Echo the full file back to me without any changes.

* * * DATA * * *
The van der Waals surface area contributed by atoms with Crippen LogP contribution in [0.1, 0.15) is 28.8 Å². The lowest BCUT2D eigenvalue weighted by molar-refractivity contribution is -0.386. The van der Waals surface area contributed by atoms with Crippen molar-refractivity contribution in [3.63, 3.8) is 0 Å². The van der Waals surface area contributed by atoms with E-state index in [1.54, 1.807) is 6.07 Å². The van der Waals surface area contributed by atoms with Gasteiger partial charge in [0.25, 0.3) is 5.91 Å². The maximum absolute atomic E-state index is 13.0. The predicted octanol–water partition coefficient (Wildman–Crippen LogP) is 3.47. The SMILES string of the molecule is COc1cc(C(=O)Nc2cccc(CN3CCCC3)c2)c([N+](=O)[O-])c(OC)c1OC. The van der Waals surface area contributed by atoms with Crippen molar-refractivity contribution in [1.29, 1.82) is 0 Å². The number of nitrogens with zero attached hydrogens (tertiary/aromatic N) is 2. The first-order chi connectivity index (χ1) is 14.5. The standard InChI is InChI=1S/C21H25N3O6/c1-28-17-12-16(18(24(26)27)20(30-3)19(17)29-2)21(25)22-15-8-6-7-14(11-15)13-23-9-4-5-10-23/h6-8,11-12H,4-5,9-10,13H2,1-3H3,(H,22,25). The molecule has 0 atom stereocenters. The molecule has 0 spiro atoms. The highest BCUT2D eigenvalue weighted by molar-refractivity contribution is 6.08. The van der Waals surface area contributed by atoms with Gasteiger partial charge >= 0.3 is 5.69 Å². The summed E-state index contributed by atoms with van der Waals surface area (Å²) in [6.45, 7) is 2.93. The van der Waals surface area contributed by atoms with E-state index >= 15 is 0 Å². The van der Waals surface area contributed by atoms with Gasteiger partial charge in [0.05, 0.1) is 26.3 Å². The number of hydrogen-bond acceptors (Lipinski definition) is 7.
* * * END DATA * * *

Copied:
The van der Waals surface area contributed by atoms with Crippen LogP contribution in [0.1, 0.15) is 28.8 Å². The lowest BCUT2D eigenvalue weighted by molar-refractivity contribution is -0.386. The van der Waals surface area contributed by atoms with Crippen molar-refractivity contribution in [3.63, 3.8) is 0 Å². The van der Waals surface area contributed by atoms with E-state index in [1.54, 1.807) is 6.07 Å². The van der Waals surface area contributed by atoms with Gasteiger partial charge in [0.25, 0.3) is 5.91 Å². The maximum absolute atomic E-state index is 13.0. The predicted octanol–water partition coefficient (Wildman–Crippen LogP) is 3.47. The SMILES string of the molecule is COc1cc(C(=O)Nc2cccc(CN3CCCC3)c2)c([N+](=O)[O-])c(OC)c1OC. The van der Waals surface area contributed by atoms with Crippen molar-refractivity contribution in [1.29, 1.82) is 0 Å². The number of nitrogens with zero attached hydrogens (tertiary/aromatic N) is 2. The first-order chi connectivity index (χ1) is 14.5. The standard InChI is InChI=1S/C21H25N3O6/c1-28-17-12-16(18(24(26)27)20(30-3)19(17)29-2)21(25)22-15-8-6-7-14(11-15)13-23-9-4-5-10-23/h6-8,11-12H,4-5,9-10,13H2,1-3H3,(H,22,25). The molecule has 0 atom stereocenters. The molecule has 0 spiro atoms. The highest BCUT2D eigenvalue weighted by molar-refractivity contribution is 6.08. The van der Waals surface area contributed by atoms with Gasteiger partial charge >= 0.3 is 5.69 Å². The summed E-state index contributed by atoms with van der Waals surface area (Å²) in [6.45, 7) is 2.93. The van der Waals surface area contributed by atoms with E-state index >= 15 is 0 Å². The van der Waals surface area contributed by atoms with Gasteiger partial charge in [0.05, 0.1) is 26.3 Å². The number of hydrogen-bond acceptors (Lipinski definition) is 7.